Christmas at the Wonder Store, 1881

Christmas advertisement for the Wonder Store, Dec. 19, 1881 (Courtesy State Journal-Register)

Frank Myers was no relation to Springfield’s later department store dynasty, the Myers Brothers, but he apparently had some of the same merchandising instincts – down to the monkeys both used as advertising gimmicks.

From the 1870s to 1904, Myers’ Wonder Store on the north side of the downtown square sold everything from books to clothing to furniture to horse-drawn buggies. It also was one of Springfield’s first toy stores. Myers advertised constantly in the local newspapers, but he pulled out all the stops when it came to holidays like Christmas and the Fourth of July.

“Frank Myers drew a large and admiring audience of boys, last evening, by firing off a brilliant display of fireworks,” the Illinois State Register reported on July 3, 1880. Myers had five one-line ads in the same edition of the paper. “Fireworks, torpedoes, etc., at Myers,’” one said.

Myers’ most ambitious promotion may have taken place during the 1881 Christmas season, when he encouraged Springfieldians to bring their families to the store’s Christmas Carnival, which featured puppets, performers, steam-operated “comical toys,” and a cigar-smoking monkey. Plus, of course, “The Original and only real Live Santa Claus.”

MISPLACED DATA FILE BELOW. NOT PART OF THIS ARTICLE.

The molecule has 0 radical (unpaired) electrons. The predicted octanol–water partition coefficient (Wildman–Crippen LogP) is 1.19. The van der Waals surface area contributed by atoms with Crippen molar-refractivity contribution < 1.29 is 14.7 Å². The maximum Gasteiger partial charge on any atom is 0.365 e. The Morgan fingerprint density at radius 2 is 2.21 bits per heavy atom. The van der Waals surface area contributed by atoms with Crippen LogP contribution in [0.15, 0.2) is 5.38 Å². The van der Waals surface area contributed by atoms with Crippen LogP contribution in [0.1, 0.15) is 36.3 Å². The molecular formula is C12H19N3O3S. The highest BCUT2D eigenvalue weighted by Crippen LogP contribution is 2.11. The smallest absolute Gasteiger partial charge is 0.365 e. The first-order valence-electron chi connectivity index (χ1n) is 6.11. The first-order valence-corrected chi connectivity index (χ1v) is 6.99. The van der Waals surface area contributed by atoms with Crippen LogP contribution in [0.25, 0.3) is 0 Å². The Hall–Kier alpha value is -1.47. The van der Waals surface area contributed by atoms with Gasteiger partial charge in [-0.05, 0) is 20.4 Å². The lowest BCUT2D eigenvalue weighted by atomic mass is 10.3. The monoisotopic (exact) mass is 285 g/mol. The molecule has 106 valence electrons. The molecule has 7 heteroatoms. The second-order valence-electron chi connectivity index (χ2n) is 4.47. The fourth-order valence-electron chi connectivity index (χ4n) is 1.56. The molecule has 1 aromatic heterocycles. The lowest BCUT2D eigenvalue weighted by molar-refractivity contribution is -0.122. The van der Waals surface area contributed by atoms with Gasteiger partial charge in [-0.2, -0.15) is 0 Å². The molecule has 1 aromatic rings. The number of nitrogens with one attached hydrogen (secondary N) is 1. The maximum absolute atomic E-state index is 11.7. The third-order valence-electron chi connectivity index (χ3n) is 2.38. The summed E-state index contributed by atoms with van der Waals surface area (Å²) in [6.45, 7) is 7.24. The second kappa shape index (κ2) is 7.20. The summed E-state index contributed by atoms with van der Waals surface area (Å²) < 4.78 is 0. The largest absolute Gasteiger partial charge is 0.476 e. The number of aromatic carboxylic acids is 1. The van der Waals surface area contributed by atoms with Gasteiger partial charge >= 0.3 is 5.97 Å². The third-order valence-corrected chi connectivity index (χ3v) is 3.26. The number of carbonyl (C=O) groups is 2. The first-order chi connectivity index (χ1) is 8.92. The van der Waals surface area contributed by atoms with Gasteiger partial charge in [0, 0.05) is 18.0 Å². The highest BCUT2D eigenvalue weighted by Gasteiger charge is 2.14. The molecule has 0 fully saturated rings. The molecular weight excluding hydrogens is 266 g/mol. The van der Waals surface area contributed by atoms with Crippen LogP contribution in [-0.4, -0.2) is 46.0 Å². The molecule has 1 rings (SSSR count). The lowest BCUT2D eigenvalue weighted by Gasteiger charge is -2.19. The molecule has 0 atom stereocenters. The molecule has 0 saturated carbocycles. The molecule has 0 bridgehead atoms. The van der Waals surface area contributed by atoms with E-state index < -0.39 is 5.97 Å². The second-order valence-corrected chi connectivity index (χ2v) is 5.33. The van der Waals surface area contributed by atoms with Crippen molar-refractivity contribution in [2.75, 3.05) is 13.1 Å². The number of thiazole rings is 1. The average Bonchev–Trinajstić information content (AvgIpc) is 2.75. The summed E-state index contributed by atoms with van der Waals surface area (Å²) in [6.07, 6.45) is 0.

Myers (1848-1904) came to Springfield from Missouri with his family at about age 16. He originally went into merchandising with his father, Henry C. Myers, under the name H.C. Myers & Son.

“Upon the death of his father in 1871,” the Illinois State Journal said in Frank Myers’ obituary, “he assumed charge of the business and improved it until he carried one of the largest stocks of merchandise in central Illinois and was compelled to move his establishment to larger quarters, which he did in 1879.”

In addition to owning the Wonder Store, Myers was an auctioneer and dealt in real estate and insurance. Outside the business world, he served as president of the village board of South Springfield and on the Sangamon County board of supervisors. Myers also was one of the organizers of the Springfield Liberties, the city’s first semi-pro baseball team.

Read about the Myers Brothers monkey here.

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